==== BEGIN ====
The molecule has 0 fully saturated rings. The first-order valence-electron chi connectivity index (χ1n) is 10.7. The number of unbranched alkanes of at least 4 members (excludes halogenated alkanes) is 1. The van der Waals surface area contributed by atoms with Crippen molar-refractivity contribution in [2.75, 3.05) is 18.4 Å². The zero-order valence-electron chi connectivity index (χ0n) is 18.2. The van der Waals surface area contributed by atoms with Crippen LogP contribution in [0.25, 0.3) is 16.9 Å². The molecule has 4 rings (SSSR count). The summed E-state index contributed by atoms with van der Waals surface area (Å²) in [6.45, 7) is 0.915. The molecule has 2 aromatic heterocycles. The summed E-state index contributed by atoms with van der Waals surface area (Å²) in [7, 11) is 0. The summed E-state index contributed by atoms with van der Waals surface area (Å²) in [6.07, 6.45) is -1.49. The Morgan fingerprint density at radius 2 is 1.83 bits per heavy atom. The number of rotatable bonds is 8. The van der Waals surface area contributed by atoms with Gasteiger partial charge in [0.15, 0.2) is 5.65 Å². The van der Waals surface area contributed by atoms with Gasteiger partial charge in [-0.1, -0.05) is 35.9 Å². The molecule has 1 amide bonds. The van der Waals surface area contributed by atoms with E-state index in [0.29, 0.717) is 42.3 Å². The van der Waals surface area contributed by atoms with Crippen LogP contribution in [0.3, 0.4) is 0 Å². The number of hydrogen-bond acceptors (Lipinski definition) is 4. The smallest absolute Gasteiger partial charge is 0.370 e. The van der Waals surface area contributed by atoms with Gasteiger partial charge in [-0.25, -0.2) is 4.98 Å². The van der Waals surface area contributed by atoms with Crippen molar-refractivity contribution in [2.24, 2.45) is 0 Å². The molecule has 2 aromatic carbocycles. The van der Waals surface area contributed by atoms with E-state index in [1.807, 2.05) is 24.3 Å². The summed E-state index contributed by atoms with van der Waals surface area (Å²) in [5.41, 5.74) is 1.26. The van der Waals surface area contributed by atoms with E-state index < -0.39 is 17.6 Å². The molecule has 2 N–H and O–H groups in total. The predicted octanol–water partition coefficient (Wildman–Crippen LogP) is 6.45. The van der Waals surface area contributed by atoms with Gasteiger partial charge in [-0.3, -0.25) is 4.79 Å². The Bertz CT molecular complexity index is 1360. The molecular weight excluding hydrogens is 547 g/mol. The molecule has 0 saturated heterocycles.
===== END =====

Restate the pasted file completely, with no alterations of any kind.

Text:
The molecule has 0 fully saturated rings. The first-order valence-electron chi connectivity index (χ1n) is 10.7. The number of unbranched alkanes of at least 4 members (excludes halogenated alkanes) is 1. The van der Waals surface area contributed by atoms with Crippen molar-refractivity contribution in [2.75, 3.05) is 18.4 Å². The zero-order valence-electron chi connectivity index (χ0n) is 18.2. The van der Waals surface area contributed by atoms with Crippen LogP contribution in [0.25, 0.3) is 16.9 Å². The molecule has 4 rings (SSSR count). The summed E-state index contributed by atoms with van der Waals surface area (Å²) in [6.45, 7) is 0.915. The molecule has 2 aromatic heterocycles. The summed E-state index contributed by atoms with van der Waals surface area (Å²) in [7, 11) is 0. The summed E-state index contributed by atoms with van der Waals surface area (Å²) in [6.07, 6.45) is -1.49. The Morgan fingerprint density at radius 2 is 1.83 bits per heavy atom. The number of rotatable bonds is 8. The van der Waals surface area contributed by atoms with Gasteiger partial charge in [0.15, 0.2) is 5.65 Å². The van der Waals surface area contributed by atoms with Gasteiger partial charge in [-0.1, -0.05) is 35.9 Å². The molecule has 1 amide bonds. The van der Waals surface area contributed by atoms with E-state index in [0.29, 0.717) is 42.3 Å². The van der Waals surface area contributed by atoms with Crippen LogP contribution in [0.3, 0.4) is 0 Å². The number of hydrogen-bond acceptors (Lipinski definition) is 4. The smallest absolute Gasteiger partial charge is 0.370 e. The van der Waals surface area contributed by atoms with Gasteiger partial charge in [-0.25, -0.2) is 4.98 Å². The van der Waals surface area contributed by atoms with Crippen molar-refractivity contribution in [2.24, 2.45) is 0 Å². The molecule has 2 aromatic carbocycles. The van der Waals surface area contributed by atoms with E-state index in [1.807, 2.05) is 24.3 Å². The summed E-state index contributed by atoms with van der Waals surface area (Å²) in [5.41, 5.74) is 1.26. The van der Waals surface area contributed by atoms with E-state index < -0.39 is 17.6 Å². The molecule has 2 N–H and O–H groups in total. The predicted octanol–water partition coefficient (Wildman–Crippen LogP) is 6.45. The van der Waals surface area contributed by atoms with Gasteiger partial charge in [-0.3, -0.25) is 4.79 Å². The Bertz CT molecular complexity index is 1360. The molecular weight excluding hydrogens is 547 g/mol. The molecule has 0 saturated heterocycles.